Editorial: Selling the state
Gov. Bill Haslam’s efforts to sell Tennessee around the world come at a time when the state is looking to boost the local economy and when goods made in Tennessee can and should be marketed abroad.
Haslam and Economic and Community Development Commissioner Bill Hagerty announced on Monday a strategy focused on increasing the exports of Tennessee goods to markets around the world.The initiative includes new export development offices in Mexico, the United Kingdom, Germany and China. Haslam said it’s the first time since 1997 that Tennessee has had overseas offices dedicated to promoting Tennessee exports.
“Almost 20 percent of all Tennessee workers depend on the manufacture and sale of exported goods for their jobs,” the governor said. “Tennessee-made goods are known the world over for their quality and dependability, and a new export strategy will continue to help us meet our goal of becoming the No. 1 state in the Southeast for high quality jobs.”
“When facing an uncertain global economy, it is imperative that Tennessee businesses take steps to access both untapped markets and those exhibiting an increase in purchasing power due to fluctuating currency rates,” Hagerty said. “The state’s economy is more connected to the global economy than ever before, and we are excited to roll out new initiatives to help educate and open doors for Tennessee companies.”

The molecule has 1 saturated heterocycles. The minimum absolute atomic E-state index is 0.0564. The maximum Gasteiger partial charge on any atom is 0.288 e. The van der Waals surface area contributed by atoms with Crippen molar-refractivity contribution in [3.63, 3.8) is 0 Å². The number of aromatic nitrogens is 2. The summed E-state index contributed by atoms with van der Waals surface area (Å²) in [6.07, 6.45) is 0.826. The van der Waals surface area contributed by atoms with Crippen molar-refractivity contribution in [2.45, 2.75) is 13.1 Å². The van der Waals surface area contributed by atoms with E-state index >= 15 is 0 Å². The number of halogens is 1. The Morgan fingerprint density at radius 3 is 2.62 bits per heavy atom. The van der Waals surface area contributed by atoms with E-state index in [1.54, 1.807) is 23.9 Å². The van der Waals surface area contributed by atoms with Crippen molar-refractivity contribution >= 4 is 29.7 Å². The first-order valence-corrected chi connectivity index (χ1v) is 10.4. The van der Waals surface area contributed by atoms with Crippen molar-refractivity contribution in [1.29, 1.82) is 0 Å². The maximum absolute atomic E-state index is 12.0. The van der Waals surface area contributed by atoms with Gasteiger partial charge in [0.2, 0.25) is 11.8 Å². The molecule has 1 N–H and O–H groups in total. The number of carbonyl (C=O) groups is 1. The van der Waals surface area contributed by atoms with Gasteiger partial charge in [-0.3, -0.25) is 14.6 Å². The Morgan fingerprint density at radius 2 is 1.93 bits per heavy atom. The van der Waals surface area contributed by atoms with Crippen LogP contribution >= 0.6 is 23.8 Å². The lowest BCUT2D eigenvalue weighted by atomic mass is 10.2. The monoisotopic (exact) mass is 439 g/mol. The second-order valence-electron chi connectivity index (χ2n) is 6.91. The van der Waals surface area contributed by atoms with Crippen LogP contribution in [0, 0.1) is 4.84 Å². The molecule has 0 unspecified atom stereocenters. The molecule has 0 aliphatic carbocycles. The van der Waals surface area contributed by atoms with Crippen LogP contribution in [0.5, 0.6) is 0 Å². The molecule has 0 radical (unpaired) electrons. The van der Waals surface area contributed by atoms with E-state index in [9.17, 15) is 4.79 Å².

According to figures supplied by the state, during the last decade, Tennessee’s total export volume has more than tripled. More than 6,400 Tennessee businesses employing 80,000 workers sold nearly $30 billion worth of state products around the world in 2011, ranking Tennessee the 14th largest exporting state in the U.S. That is remarkable, but it could and should be better.
Overseas buyers are looking to invest in America, and will be more likely to do so when interests in the United States come after their money. The new offices in the four locations will boost such exposure and give the state an advantage in selling what we make here.
Export development offices will help Tennessee small- and medium-size businesses to learn exporting. Free services will be offered, including business intelligence, market analysis, sales and marketing planning, identification of distribution partners and service providers, and company matchmaking.There should be no reason a Tennessee manufacturer or producer of goods and produce shouldn’t find assistance when seeking new markets.
Let’s hope the effort pays off.